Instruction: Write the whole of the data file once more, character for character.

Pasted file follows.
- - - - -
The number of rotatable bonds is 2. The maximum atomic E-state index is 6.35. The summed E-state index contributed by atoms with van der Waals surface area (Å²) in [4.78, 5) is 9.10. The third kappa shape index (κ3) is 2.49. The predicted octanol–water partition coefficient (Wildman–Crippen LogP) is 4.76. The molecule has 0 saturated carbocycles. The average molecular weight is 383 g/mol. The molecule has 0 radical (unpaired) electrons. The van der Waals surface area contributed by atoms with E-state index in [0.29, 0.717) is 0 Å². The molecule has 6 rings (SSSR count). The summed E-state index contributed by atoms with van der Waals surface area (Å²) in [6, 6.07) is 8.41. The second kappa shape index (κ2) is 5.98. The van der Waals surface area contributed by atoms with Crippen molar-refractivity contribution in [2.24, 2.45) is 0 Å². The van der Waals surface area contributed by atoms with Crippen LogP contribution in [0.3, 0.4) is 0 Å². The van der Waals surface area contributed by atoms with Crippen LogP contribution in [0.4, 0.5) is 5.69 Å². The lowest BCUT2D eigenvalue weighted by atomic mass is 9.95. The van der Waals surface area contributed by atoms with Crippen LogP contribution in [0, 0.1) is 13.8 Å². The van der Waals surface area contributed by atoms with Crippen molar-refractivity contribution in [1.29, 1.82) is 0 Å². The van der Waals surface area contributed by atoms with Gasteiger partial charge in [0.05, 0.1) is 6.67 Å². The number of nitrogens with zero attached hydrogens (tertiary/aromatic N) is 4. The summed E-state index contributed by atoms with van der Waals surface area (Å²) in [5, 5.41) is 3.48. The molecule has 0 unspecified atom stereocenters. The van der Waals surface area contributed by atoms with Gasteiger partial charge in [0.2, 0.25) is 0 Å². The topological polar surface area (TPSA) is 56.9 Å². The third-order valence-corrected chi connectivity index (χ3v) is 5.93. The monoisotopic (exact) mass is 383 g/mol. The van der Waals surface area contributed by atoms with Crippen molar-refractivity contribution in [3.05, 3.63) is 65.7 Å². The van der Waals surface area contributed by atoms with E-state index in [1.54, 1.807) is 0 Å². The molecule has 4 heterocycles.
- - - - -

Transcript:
The number of rotatable bonds is 2. The maximum atomic E-state index is 6.35. The summed E-state index contributed by atoms with van der Waals surface area (Å²) in [4.78, 5) is 9.10. The third kappa shape index (κ3) is 2.49. The predicted octanol–water partition coefficient (Wildman–Crippen LogP) is 4.76. The molecule has 0 saturated carbocycles. The average molecular weight is 383 g/mol. The molecule has 0 radical (unpaired) electrons. The van der Waals surface area contributed by atoms with E-state index in [0.29, 0.717) is 0 Å². The molecule has 6 rings (SSSR count). The summed E-state index contributed by atoms with van der Waals surface area (Å²) in [6, 6.07) is 8.41. The second kappa shape index (κ2) is 5.98. The van der Waals surface area contributed by atoms with Crippen molar-refractivity contribution in [2.24, 2.45) is 0 Å². The van der Waals surface area contributed by atoms with Crippen LogP contribution in [0.3, 0.4) is 0 Å². The van der Waals surface area contributed by atoms with Crippen LogP contribution in [0.4, 0.5) is 5.69 Å². The lowest BCUT2D eigenvalue weighted by atomic mass is 9.95. The van der Waals surface area contributed by atoms with Crippen LogP contribution in [0, 0.1) is 13.8 Å². The van der Waals surface area contributed by atoms with Crippen molar-refractivity contribution in [1.29, 1.82) is 0 Å². The van der Waals surface area contributed by atoms with Gasteiger partial charge in [0.05, 0.1) is 6.67 Å². The number of nitrogens with zero attached hydrogens (tertiary/aromatic N) is 4. The summed E-state index contributed by atoms with van der Waals surface area (Å²) in [5, 5.41) is 3.48. The molecule has 0 unspecified atom stereocenters. The van der Waals surface area contributed by atoms with Gasteiger partial charge in [0.2, 0.25) is 0 Å². The topological polar surface area (TPSA) is 56.9 Å². The third-order valence-corrected chi connectivity index (χ3v) is 5.93. The monoisotopic (exact) mass is 383 g/mol. The van der Waals surface area contributed by atoms with Crippen molar-refractivity contribution in [3.05, 3.63) is 65.7 Å². The van der Waals surface area contributed by atoms with E-state index in [1.54, 1.807) is 0 Å². The molecule has 4 heterocycles.